Sat, Apr 13, 2019 - Page 1 News List

Dalai Lama leaves hospital, assuages supporters’ anxiety


Tibetans attend a special prayer for the health of the Dalai Lama at a Tibetan refugee colony in New Delhi yesterday.

Photo: Reuters

The Dalai Lama yesterday told his followers to “feel at ease” as he was discharged from a New Delhi hospital three days after being admitted with a chest infection.

“I received the necessary medical treatments and now feel kind of normal,” the 83-year-old told reporters in a video posted on his official Twitter account as he left the medical facility yesterday morning.

“I have recovered very well. So, everyone, please feel at ease. I wish to thank everyone for your sincere concern and prayers for me,” he said in the video shot by Voice of America’s Tibetan-language service, according to accompanying subtitles of his remarks in the clip.

The Tibetan spiritual leader said that the cause of his illness had been a “kind of flu ... which persisted for a while. After a thorough checkup — X-rays and other diagnosis — it was found that there was some lung [infection].”

The monk, global celebrity and thorn in China’s side was on Tuesday admitted to the Max Hospital in the Indian capital.

His personal spokesman, Tenzin Taklha, told reporters that the Dalai Lama would now spend “several days of rest” in Delhi before returning to Dharamsala, the northern Indian hill city where he has lived in exile for six decades.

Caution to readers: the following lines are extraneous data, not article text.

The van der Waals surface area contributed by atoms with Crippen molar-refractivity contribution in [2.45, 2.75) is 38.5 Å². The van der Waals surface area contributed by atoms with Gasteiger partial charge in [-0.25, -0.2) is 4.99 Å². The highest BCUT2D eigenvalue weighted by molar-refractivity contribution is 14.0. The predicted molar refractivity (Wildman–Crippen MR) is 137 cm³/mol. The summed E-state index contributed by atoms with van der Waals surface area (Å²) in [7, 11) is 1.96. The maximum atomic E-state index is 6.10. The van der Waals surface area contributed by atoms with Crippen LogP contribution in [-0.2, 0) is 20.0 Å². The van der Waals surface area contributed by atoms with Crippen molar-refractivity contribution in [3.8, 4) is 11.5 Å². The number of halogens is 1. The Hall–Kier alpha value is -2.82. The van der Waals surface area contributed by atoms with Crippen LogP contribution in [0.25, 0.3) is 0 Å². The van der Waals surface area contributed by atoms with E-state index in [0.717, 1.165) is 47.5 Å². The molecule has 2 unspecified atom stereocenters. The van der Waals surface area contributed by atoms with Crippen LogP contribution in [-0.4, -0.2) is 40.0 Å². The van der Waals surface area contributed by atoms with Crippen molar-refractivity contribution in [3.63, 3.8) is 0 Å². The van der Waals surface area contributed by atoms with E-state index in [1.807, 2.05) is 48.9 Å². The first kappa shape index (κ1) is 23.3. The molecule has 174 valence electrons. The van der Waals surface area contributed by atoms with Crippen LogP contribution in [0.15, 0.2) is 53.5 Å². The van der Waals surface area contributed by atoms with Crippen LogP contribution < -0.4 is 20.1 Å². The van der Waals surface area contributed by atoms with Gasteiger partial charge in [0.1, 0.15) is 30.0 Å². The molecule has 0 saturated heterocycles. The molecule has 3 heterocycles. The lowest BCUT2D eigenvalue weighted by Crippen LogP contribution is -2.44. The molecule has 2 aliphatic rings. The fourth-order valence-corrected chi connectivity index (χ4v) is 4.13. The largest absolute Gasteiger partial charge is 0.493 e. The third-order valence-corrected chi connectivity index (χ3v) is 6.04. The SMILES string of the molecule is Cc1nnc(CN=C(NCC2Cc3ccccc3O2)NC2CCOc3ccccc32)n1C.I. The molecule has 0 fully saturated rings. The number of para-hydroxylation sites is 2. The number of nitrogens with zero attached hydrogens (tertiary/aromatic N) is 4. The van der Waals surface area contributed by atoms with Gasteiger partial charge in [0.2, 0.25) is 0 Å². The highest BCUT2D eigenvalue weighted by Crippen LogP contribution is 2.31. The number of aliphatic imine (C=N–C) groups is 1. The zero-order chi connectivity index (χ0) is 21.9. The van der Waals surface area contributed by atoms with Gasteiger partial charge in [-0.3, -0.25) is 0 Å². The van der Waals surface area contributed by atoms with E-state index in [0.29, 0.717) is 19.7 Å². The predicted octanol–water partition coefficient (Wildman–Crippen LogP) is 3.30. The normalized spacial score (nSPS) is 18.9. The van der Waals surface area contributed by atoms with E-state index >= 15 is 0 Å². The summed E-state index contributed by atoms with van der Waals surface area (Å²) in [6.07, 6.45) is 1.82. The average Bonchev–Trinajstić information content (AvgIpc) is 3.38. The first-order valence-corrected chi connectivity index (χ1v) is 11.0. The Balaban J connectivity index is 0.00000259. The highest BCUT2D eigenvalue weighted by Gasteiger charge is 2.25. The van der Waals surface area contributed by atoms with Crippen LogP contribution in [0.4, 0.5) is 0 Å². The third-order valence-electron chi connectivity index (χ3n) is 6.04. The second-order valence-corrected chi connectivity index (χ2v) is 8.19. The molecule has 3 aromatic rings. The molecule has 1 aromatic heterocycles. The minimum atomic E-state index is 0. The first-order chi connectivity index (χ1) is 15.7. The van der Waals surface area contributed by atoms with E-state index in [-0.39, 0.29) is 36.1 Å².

In 1959, at the age of 23, he fled the Tibetan capital, Lhasa, and across the frozen Himalayan border, disguised as a soldier, as Chinese troops poured into the region to crush an uprising.

In India he set up a government in exile and launched a campaign to reclaim Tibet that gradually evolved into an appeal for greater autonomy — the so-called “middle way” approach.

The self-described “simple Buddhist monk” has spent decades criss-crossing the globe mixing with monarchs, politicians and Hollywood actors pressing his case.

His status as a global symbol of peace whose message transcends faith has earned comparisons to figures such as Mahatma Gandhi and Martin Luther King Jr.

However, he has also drawn the fury of an increasingly assertive China, which has branded him a “wolf in a monk’s robe” and accused him of trying to split the nation.

Although still a hugely popular speaker, he has cut back on his global engagements and has not met a world leader since 2016 — while governments have been wary of extending invitations to him for fear of angering Beijing.

Even India, which gave him asylum in 1959, has turned its back, with Indian Prime Minister Narendra Modi’s government reportedly warning officials against attending events featuring him, citing diplomatic sensitivities.

His hospitalization this week, which attracted widespread media interest and a flood of well-wishes on social media, also served as a reminder that the question of his succession is far from clear.

The Dalai Lama has sought to pre-empt any attempt by Beijing — which has effectively wiped out organized opposition to its rule in Tibet — to name his reincarnated successor, even announcing in 2011 that he might be the last in the lineage.

He enjoys wide support across the partisan divide in Washington, where a lawmaker raised the issue of his succession at a hearing on Tuesday.

“Let me be very clear: The United States Congress will never recognize a Dalai Lama that is selected by the Chinese,” US Senator Cory Gardner said.

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